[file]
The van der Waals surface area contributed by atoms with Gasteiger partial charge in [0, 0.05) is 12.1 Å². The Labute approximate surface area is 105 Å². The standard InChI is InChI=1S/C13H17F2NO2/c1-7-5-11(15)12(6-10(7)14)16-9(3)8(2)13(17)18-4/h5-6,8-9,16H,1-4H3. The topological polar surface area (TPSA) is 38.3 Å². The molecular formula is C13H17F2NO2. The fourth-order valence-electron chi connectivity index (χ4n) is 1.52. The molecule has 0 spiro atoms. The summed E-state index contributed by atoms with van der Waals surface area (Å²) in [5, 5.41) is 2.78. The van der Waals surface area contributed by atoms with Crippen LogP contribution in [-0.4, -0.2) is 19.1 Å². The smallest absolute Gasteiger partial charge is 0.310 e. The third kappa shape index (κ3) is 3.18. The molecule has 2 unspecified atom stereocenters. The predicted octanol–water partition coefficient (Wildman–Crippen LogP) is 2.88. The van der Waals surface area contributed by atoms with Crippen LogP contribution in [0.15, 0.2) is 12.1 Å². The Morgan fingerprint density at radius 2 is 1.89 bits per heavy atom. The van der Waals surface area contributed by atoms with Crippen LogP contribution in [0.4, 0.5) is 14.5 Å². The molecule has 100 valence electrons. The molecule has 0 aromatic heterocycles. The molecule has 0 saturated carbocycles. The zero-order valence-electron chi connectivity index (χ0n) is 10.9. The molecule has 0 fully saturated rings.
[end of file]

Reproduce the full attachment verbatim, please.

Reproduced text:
The van der Waals surface area contributed by atoms with Gasteiger partial charge in [0, 0.05) is 12.1 Å². The Labute approximate surface area is 105 Å². The standard InChI is InChI=1S/C13H17F2NO2/c1-7-5-11(15)12(6-10(7)14)16-9(3)8(2)13(17)18-4/h5-6,8-9,16H,1-4H3. The topological polar surface area (TPSA) is 38.3 Å². The molecular formula is C13H17F2NO2. The fourth-order valence-electron chi connectivity index (χ4n) is 1.52. The molecule has 0 spiro atoms. The summed E-state index contributed by atoms with van der Waals surface area (Å²) in [5, 5.41) is 2.78. The van der Waals surface area contributed by atoms with Crippen LogP contribution in [-0.4, -0.2) is 19.1 Å². The smallest absolute Gasteiger partial charge is 0.310 e. The third kappa shape index (κ3) is 3.18. The molecule has 2 unspecified atom stereocenters. The predicted octanol–water partition coefficient (Wildman–Crippen LogP) is 2.88. The van der Waals surface area contributed by atoms with Crippen LogP contribution in [0.15, 0.2) is 12.1 Å². The Morgan fingerprint density at radius 2 is 1.89 bits per heavy atom. The van der Waals surface area contributed by atoms with Crippen LogP contribution in [0.4, 0.5) is 14.5 Å². The molecule has 100 valence electrons. The molecule has 0 aromatic heterocycles. The molecule has 0 saturated carbocycles. The zero-order valence-electron chi connectivity index (χ0n) is 10.9. The molecule has 0 fully saturated rings.